If you had to guess how a sophisticated financial services company like Capital One developed its products, you very well might picture a genius product team behind locked doors wrestling with complicated algorithms. But the reality of how Capital One comes up with products like Spark Pay — a card reader and app that allows small businesses to accept mobile payments, track sales, and offer special deals to loyal customers — is far more personal and collaborative.



“Product strategy is always at the core of the sales and marketing plans” – Wuhrer

Indeed, Capital One’s product teams are engaged in a continual conversation with the company’s customers to ensure that new products solve real problems.


“The best research is to visit the merchants,” says Chris Wuhrer, senior director of digital product management at Capital One. “Customer-driven product development is the singular most effective approach to understanding real business needs. True product developers have to be client-centric or they will inevitably fail.” Nor is it the duty of the product teams alone to gauge customer needs. The Capital One sales associates who interact on a daily basis with customers also play an important role in both identifying new opportunities and also evaluating existing products. Such information can lead to new products such as the Capital One Wallet app, which allows cardholders to monitor purchases and rewards straight from their phones.


“These direct interactions with our sales and service groups fulfill multiple purposes from concept ideation and prioritization to constant monitoring of the existing services portfolio,” says Wuhrer. “Much like the eyes and ears of the product organization.”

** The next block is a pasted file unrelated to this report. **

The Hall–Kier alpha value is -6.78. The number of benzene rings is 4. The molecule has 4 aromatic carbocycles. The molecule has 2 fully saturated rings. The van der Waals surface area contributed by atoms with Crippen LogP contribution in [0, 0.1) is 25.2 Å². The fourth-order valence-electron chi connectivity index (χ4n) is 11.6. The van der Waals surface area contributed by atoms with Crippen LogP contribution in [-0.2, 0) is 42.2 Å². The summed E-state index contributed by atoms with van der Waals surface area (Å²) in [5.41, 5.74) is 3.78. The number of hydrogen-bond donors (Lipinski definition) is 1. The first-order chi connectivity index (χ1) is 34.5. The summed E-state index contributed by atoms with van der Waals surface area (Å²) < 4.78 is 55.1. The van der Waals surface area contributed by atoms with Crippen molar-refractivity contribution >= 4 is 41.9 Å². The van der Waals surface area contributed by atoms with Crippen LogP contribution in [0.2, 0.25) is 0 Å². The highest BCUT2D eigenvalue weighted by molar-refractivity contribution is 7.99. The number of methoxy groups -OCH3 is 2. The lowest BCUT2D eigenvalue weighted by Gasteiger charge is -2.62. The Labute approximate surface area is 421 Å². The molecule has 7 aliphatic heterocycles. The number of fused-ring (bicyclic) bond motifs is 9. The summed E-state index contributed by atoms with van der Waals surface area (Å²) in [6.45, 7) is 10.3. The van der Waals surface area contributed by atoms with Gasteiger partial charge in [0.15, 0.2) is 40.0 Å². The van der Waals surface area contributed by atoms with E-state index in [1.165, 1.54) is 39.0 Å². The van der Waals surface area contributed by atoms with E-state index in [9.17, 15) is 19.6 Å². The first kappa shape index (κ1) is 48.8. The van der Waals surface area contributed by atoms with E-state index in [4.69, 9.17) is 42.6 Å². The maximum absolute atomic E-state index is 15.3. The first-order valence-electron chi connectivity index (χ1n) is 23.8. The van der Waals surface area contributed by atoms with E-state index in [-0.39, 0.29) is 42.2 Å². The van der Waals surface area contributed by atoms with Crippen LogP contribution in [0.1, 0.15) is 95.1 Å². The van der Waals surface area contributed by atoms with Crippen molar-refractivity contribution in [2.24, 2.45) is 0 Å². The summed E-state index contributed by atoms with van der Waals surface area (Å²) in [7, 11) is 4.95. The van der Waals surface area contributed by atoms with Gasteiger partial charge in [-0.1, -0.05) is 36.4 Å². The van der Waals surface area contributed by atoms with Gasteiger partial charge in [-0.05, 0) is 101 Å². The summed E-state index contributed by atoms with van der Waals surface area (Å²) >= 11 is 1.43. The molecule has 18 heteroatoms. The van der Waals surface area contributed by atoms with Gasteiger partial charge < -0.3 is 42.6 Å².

After launching products like Capital One Wallet or Spark Pay, Capital One also uses a Net Promoter Score, which measures the likelihood that a client would recommend the product to a friend or colleague. This is done both to analyze how well customer needs are being met and to inspire innovation. “The Net Promoter Score is configured to make achieving a positive score more difficult, and constantly motivates the product team to deliver an intuitive and innovative solution.”


It’s instructive that Capital One’s product strategy precedes the formulation of marketing and sales strategy — ensuring customer needs remain central to all that the company does. Because the needs of customers change so often, Capital One reviews its product strategy every six to eight weeks. Importantly, Wuhrer notes that this review is always a collaborative effort, involving marketing, sales, and research and development. And part of the discussion is how they can align their collective work in order to further the overall corporate vision. This means involving business analysts and individual product owners who can provide insight and data about the economics of a new product — a process that is continued after a new product is launched.


Do you want more articles like these? Subscribe to the SBI Magazine. Our goal is to give you the insider details to drive performance.

How to Slay Your Number in 2016

Are you going to make your number in 2016?

If you are not sure but would really like to know, turn to page 46 and read our feature titled “How to Make Your Number in 2016.” Here, we summarize the primary findings from SBI’s ninth-annual research project, which captures what the best of the best are doing to exceed their revenue targets.


Mike Drapeau

Makes data and analysis come alive so clients can understand the “what” and “why” and design solutions that fit the environment.
Learn more about Mike Drapeau >

Once the leader of SBI Delivery, Mike is now head of the firm’s internal talent development, so he has had the fortune to help some amazing sales and marketing leaders. He starts by earning their trust. Much of this comes from his deep base of experience. With more than 25 years in sales, sales management, pre-sales and sales operations, he’s never met a challenge he didn’t like. And with backgrounds in sales leadership, marketing, and sales operations, he shuns the idea of being a desk jockey and relishes the idea of living in the field.


Mike maintains, develops, and leverages SBI’s library of emerging best practices for sales and marketing, which leads to evidence-based solutions, custom-fit to each client. Maniacally focused on execution, Mike does not believe in giving clients fancy deliverables with no operational details. He knows that field adoption is key. After all, if behavior doesn’t change, the lift doesn’t come. Likewise, if those closest to the field adopt the solution, the client wins.

Read full bio >